“Part of it is understanding the purpose of the behavior,” Dr. Wilson said. “There might be lots of reasons why a toddler hits. So I sit with the parent and talk about what hitting does for the child. Maybe it helps discharge stress, maybe it helps them get a toy, maybe it gets people to leave them alone. It’s a little more complicated then just putting them in timeout. If the child is hitting because they want to be left alone, then a timeout doesn’t help.”

Sometimes therapy doesn’t completely eliminate a behavior, but simply understanding the emotion behind it can help parents cope. “How parents perceive behavior is going affect how a child acts,” Dr. Wilson said. “If a parent perceives a response as defiant, they’re more likely to get angry, which can increase the child’s fear, maintaining the defiant behavior.”

Purposeful play

Another tool is Parent-Child Interaction Therapy, where the therapist stays out of the room but watches through a one-sided mirror, giving feedback to the parent via an earbud as the parent and child engage in various play interactions. That playtime in the therapist’s office is more important than it might look.

“When kids feel safe enough to play, they learn to regulate excitement,” Dr. Wilson said. “A lot of times parents will tell me, ‘They love this time with you.’ And I tell them, ‘They like this special time with you. It’s actually not about me.’ There aren’t a lot of times when we’re intentional about being together, where we can cherish each other. It doesn’t happen as much because we’re busy, we’re on our phones, we’re trying to manage 5,000 things at once. My first job is to build some positive interactions between the child and caregiver.”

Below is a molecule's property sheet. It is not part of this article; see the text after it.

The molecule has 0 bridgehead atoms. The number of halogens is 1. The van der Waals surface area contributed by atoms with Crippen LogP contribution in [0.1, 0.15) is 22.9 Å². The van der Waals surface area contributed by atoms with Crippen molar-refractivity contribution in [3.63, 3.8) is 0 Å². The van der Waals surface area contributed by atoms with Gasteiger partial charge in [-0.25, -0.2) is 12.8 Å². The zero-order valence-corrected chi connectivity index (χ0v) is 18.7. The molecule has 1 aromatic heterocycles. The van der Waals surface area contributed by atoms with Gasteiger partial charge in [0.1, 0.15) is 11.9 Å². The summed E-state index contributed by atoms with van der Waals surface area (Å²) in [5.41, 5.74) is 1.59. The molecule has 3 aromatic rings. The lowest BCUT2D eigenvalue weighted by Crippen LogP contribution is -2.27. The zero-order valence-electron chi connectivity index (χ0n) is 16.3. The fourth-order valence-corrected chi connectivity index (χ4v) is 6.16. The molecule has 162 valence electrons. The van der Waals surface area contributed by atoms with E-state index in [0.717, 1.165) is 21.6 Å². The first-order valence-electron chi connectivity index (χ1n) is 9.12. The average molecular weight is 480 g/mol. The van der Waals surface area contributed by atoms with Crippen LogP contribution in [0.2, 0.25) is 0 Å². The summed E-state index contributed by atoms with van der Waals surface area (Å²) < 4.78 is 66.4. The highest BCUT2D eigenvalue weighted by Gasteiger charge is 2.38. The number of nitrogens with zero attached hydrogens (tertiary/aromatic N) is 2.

Dr. Wilson recalls one 3-year-old who had been removed from an abusive situation and placed in foster care. The boy regressed significantly when he had to be separated, even briefly, from his foster mom: babbling, flapping his hands, and clutching safety objects.

During initial therapy sessions, Dr. Wilson introduced hide and seek, which was at first terrifying to the boy. She and the foster mom, who eventually adopted the boy, hid around the office until the boy was able to tolerate short periods of not being able to see his caregiver. Dr. Wilson worked with the family regularly for four years and was present at his adoption day. Now 10, the boy is doing well and recently called her to chat, acting so developmentally typical that she could hardly believe it was the same kid. 

“You were part of our life at such a critical time,” the boy’s mother said.

It’s moments like these that make the job worth it, and Dr. Wilson sees them again and again.

“I sit with a lot of adversity, but that’s not how it feels to me,” she said. “I feel incredibly hopeful. I get to see the resilience of children when they’re embedded in relationships that are nurturing. It’s the beauty of the human experience.”

The focus on early intervention, before mental health problems escalate, is the best way to address Wisconsin’s critical shortage of mental health professionals. Dr. Huletz and her team are developing a Milwaukee clinic focused on children ages 0-5, aim to get at least one early childhood therapist at every Children’s Wisconsin clinic throughout the state, and are working to integrate relationship assessments into pediatricians’ checkups.

“We want early childhood mental health practices to be part of what we do every day in every area of the hospital,” Dr. Huletz said. “The first three to five years of a child’s life are so important for development, and whatever they learn is the blueprint for the rest of their lives. We’re doing this because it’s the right way to care for children’s health.”